The Shanghai Composite Index fell 6 percent on July 3, rounding out a 28 percent decline since June 12, when the country's stock markets peaked. The deterioration occurred despite intensive government efforts to stabilize prices and revive investor sentiment.
Overt attempts by Beijing included cutting benchmark interest rates and reserve requirement ratios and loosening restrictions on investor access to margin loans, in addition to less overt moves, such as direct interventions to prop up the market with government-backed purchases of blue chip stocks. On Friday, in a clear bid to win investor confidence in its oversight abilities, the securities regulator announced it would investigate signs of potential market manipulation. Yet so far, Beijing's efforts have failed to achieve the desired effect of stimulating, or at least stabilizing, China's leading stock markets.
In the days and weeks ahead, Beijing will not meekly accept the natural winding down of the past year's stock boom turned bubble. Rather, it will continue to work, both overtly and covertly, to prevent prices from collapsing outright - all while seeking to reshape investor sentiment and expectations through investigations, like those recently announced. The question of why Beijing feels compelled to take action remains, especially when any intervention risks exacerbating whatever financial and political fallout may come from an eventual market decline or crash. The answer to this question lies in understanding the role of stock markets in China's economy and Beijing's broader policy priorities, as well as evaluating the potential effects of a stock market crash on both.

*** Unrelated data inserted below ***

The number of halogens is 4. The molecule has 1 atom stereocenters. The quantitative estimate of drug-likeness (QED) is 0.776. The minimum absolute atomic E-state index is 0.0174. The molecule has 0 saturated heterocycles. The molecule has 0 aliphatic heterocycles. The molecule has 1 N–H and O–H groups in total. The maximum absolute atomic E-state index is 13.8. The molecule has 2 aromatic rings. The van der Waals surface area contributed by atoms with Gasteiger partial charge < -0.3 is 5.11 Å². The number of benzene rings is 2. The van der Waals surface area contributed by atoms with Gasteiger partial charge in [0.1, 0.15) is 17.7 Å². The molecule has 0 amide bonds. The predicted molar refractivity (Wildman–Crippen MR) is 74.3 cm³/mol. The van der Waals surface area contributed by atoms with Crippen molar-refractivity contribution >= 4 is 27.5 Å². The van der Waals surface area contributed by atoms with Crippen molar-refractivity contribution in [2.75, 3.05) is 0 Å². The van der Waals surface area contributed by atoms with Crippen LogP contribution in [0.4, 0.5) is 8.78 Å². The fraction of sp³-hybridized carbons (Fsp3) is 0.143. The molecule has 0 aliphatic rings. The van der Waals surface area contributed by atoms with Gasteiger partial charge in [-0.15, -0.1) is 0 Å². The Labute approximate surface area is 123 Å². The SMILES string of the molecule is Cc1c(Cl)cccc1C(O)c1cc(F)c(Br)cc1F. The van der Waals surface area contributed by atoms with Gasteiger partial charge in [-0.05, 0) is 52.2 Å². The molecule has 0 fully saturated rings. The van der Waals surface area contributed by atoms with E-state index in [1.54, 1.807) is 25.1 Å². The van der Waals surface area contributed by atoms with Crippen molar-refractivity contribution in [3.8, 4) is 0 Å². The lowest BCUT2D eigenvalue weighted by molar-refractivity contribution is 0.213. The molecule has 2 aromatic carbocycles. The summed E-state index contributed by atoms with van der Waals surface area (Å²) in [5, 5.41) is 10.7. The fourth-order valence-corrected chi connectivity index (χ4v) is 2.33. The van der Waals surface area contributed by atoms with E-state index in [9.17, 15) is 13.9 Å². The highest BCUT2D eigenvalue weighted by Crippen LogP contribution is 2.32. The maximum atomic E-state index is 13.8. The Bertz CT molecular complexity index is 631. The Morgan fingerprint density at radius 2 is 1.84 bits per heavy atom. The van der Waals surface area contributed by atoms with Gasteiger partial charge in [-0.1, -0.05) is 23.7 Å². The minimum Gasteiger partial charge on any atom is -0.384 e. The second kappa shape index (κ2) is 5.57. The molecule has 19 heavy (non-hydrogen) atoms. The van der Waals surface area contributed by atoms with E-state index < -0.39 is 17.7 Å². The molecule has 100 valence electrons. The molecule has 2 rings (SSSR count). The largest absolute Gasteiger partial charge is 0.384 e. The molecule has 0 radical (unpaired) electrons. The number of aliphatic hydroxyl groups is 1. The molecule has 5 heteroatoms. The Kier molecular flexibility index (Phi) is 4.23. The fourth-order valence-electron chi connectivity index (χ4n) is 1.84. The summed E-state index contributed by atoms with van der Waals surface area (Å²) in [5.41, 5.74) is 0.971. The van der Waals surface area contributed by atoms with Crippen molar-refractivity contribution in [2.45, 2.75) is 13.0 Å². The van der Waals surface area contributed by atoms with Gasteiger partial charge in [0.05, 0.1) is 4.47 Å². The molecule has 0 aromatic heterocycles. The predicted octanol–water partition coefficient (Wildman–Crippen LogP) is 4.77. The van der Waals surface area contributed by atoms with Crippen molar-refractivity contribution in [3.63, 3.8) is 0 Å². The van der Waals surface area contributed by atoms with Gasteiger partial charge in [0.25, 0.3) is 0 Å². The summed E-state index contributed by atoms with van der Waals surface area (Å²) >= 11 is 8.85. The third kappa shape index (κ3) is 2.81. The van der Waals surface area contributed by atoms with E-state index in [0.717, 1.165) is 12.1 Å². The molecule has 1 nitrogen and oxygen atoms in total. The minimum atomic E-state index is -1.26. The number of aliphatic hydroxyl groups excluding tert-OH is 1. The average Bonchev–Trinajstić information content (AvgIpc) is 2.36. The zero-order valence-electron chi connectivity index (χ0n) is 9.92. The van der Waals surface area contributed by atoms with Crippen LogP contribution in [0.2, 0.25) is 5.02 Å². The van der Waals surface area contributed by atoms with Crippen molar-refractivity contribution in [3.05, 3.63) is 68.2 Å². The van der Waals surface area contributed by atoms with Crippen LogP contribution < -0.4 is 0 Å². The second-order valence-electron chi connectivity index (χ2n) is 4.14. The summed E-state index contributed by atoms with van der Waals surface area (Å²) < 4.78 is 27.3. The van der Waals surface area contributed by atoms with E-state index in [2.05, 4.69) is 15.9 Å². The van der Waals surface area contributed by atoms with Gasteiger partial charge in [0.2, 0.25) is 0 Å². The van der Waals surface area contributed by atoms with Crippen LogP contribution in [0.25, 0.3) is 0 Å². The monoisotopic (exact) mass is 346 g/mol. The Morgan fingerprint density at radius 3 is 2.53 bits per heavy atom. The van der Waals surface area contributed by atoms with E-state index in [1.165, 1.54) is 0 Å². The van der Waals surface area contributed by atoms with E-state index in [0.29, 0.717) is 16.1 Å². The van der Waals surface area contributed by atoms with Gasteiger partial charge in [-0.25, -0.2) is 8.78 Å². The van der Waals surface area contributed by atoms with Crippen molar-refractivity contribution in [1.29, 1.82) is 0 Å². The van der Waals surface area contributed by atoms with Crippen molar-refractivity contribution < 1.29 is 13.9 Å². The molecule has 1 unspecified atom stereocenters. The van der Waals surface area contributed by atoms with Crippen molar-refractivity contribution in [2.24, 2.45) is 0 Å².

Nurturing Consumer Growth
The Chinese government's core policy goal - the crux of its entire economic reform and rebalancing program - is to cultivate a domestic consumer base capable of supporting nationwide growth that is stable, sustainable and less exposed to fluctuations in external demand. To do this requires a boost in average incomes to a level where non-essential purchases become feasible for ordinary people. Additionally, China needs to instill in its citizens a sense of financial security adequate enough to convince them to spend - rather than save - their disposable income.
China has struggled on both fronts over the past two decades. Until recently, China was a country of near-universal poverty. Its post-1978 economic growth model, grounded as it was in low-cost exports and state-led investment into infrastructure construction, necessitated two policies: the systematic repression of manufacturing wages to maintain the competitiveness of exports and the suppression of interest rates on savings deposits. Keeping interest rates low ensured cheap financing for China's state-owned sector, which was responsible for the vast majority of infrastructure development and which survived on credit from state-controlled banks. These factors, more than any supposed cultural inclination to save, explain China's extraordinarily low levels of private household consumption relative to other parts of its economy - and compared to consumption levels in other countries.